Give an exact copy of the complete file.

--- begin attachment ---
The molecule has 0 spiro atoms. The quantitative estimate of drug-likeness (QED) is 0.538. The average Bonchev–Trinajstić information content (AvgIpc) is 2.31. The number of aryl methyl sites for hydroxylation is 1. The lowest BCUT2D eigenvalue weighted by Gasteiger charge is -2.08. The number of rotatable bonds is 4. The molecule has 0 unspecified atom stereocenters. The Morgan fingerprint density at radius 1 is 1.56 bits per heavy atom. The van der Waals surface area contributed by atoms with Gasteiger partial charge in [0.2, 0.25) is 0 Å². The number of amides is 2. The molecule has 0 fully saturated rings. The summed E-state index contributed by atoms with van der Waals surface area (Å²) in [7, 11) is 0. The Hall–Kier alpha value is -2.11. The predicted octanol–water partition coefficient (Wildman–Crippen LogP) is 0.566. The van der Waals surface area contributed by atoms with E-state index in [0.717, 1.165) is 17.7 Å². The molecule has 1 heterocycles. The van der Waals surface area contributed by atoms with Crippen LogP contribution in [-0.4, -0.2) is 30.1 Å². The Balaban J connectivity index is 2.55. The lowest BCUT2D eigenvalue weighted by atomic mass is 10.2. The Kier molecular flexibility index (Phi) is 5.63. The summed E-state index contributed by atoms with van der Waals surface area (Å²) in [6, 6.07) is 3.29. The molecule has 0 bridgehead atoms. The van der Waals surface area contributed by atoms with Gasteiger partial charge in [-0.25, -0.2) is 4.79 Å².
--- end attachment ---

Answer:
The molecule has 0 spiro atoms. The quantitative estimate of drug-likeness (QED) is 0.538. The average Bonchev–Trinajstić information content (AvgIpc) is 2.31. The number of aryl methyl sites for hydroxylation is 1. The lowest BCUT2D eigenvalue weighted by Gasteiger charge is -2.08. The number of rotatable bonds is 4. The molecule has 0 unspecified atom stereocenters. The Morgan fingerprint density at radius 1 is 1.56 bits per heavy atom. The van der Waals surface area contributed by atoms with Gasteiger partial charge in [0.2, 0.25) is 0 Å². The number of amides is 2. The molecule has 0 fully saturated rings. The summed E-state index contributed by atoms with van der Waals surface area (Å²) in [7, 11) is 0. The Hall–Kier alpha value is -2.11. The predicted octanol–water partition coefficient (Wildman–Crippen LogP) is 0.566. The van der Waals surface area contributed by atoms with E-state index in [0.717, 1.165) is 17.7 Å². The molecule has 1 heterocycles. The van der Waals surface area contributed by atoms with Crippen LogP contribution in [-0.4, -0.2) is 30.1 Å². The Balaban J connectivity index is 2.55. The lowest BCUT2D eigenvalue weighted by atomic mass is 10.2. The Kier molecular flexibility index (Phi) is 5.63. The summed E-state index contributed by atoms with van der Waals surface area (Å²) in [6, 6.07) is 3.29. The molecule has 0 bridgehead atoms. The van der Waals surface area contributed by atoms with Gasteiger partial charge in [-0.25, -0.2) is 4.79 Å².